Smoothies cured Chandler teen, now she wants to cure others SanTan Sun News

Smoothies cured Chandler teen, now she wants to cure others

October 22nd, 2020 Editorial Staff
Smoothies cured Chandler teen, now she wants to cure others
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By Kevin Reagan
Staff Writer

A Chandler teenager is mixing her passions for science and nutrition by publishing a cookbook of healthy recipes designed to improve a reader’s digestive system.
Diya Nath, 14, published a list of smoothie recipes last month in her book, “Healthy Habits for a Healthier You,” and hopes readers will use them as a way to subtly add more fruits and vegetables into their daily diet.
“I want to use smoothies as a way to help develop a healthier lifestyle,” said Diya, a sophomore at Arizona College Prep-Erie.
Diya said the cookbook was the result of research she’s been for the last two years on bacteria and the human microbiome.
Her interest in the biological subject was triggered by a series of health problems that have been plaguing her since early adolescence.
Doctors had warned Diya she was gaining too much weight and prescribed a medication to treat early symptoms of diabetes. Diya said she dieted and exercised for months and yet her weight hardly changed.
The stress of dealing with her weight got to be too overwhelming and it eventually started to hinder Diya’s mental health, she said.
“I was dealing with my health and I used to hate talking about myself,” Diya recalled.
Diya’s anxiety was amplified again after she discovered a possible food allergy to eggs, rice, and some types of gluten – further restricting her few dietary options.
“I was devastated and had no way to figure out how to control my weight with all my favorite food gone from the list of foods that I could relish,” she recalled.
Diya eventually stumbled upon a series of videos on YouTube demonstrating how to make healthy smoothie shakes and she quickly became hooked.
She started using her family’s kitchen as a lab for mixing her own ingredients to produce smoothies that were tasty and nutritional.
Most of her smoothies have some sort of fruit base and Diya often tosses in “superfoods” like kale, spinach, or chia seeds to add some extra fiber to the blend.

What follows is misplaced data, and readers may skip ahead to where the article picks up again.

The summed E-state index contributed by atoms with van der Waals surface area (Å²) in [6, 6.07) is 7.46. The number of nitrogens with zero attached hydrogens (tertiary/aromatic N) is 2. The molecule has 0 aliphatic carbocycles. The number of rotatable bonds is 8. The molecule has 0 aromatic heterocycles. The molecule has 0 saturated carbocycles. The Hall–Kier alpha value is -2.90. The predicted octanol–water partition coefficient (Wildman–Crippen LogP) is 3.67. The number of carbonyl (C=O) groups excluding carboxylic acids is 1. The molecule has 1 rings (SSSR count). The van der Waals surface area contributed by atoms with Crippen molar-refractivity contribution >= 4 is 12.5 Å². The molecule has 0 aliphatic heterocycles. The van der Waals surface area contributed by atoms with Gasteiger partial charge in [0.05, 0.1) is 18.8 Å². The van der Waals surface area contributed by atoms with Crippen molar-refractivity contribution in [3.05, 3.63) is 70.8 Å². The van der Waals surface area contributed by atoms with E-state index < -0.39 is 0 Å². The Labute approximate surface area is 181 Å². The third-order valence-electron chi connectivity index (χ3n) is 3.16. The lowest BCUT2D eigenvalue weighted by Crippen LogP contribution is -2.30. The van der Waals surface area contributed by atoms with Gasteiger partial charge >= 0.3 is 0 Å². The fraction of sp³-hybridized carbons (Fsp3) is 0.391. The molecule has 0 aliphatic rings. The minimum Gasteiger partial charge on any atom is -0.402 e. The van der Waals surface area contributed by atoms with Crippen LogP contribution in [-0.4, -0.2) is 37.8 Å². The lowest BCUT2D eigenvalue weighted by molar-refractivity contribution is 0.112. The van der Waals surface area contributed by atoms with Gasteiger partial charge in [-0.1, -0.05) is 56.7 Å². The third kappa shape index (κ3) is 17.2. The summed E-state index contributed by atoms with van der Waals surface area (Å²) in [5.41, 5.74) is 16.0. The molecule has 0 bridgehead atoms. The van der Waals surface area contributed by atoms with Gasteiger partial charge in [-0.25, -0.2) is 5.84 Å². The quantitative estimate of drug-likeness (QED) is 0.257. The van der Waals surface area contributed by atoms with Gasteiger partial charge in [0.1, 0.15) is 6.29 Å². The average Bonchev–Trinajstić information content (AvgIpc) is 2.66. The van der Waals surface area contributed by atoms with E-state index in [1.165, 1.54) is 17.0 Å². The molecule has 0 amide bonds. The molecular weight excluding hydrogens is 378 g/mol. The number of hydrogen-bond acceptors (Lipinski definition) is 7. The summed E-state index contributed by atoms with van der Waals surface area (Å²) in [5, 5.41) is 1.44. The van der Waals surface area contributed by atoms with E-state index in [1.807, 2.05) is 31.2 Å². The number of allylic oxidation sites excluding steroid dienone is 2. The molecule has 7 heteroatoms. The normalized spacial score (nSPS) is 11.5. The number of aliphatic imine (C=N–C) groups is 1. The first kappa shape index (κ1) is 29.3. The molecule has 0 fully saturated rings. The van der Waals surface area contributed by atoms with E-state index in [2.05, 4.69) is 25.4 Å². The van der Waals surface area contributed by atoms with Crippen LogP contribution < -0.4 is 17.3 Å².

Her recipes include smoothies with names like “Sweet Green Machine,” “Berry Delight,” “Almond Blueberry” and “Banana Surprise.” Diya’s personal favorite is the “Water Mango” smoothie – a combination of watermelon, lemon juice, and mango.
“It’s very tangy but also sweet and it has a beautiful orange color too,” Diya said.
Diya said her physical and mental health has improved immensely since she’s started making smoothies and believes it’s due to her digestive system getting infused with the right amount of nutrients.
Diya is fascinated by how human bacteria can be hindered by foods and medications and has already begun doing her own research to test out why certain medicines often result in causing stomach issues for a patient.
She’s conducted experiments on worms to find out how E. coli – a bacteria needed for a healthy intestinal tract – is impacted by the presence of common over-the-counter medications like ibuprofen.
Diya said she’s managed to collect some data indicating the bacteria isn’t able to thrive in the presence of certain medications.
“The medicines were so powerful that the bacteria didn’t even grow in the culture,” she said. “That was very alarming.”
Diya’s cookbook includes some background on the author’s scientific research and Diya said she hopes the information will enhance her argument for why smoothies are an easy choice for improving a person’s health.
Modern society has become so accustomed to relying on easy-to-make junk food to get through a hectic workday, Diya said, but her book proves there are alternative options that are cheaper, simpler, and healthier.
She plans to continue her research and would eventually like to examine how the brain is altered by different foods and hopefully uncover a clinical recipe for boosting a person’s self-esteem.
“I want to look at foods that help amplify those feelings on a healthy level to spread joy and happiness,” Diya said.
Aside from science and nutrition, Diya said she is on a broader mission to encourage young people to accept their own personal flaws and learn to love them, not reject them.
“I love promoting self-love and self-healing so people can be inspired to help themselves,” she added.
Diya’s book can be purchased on Amazon for $20 or on Kindle for $3.

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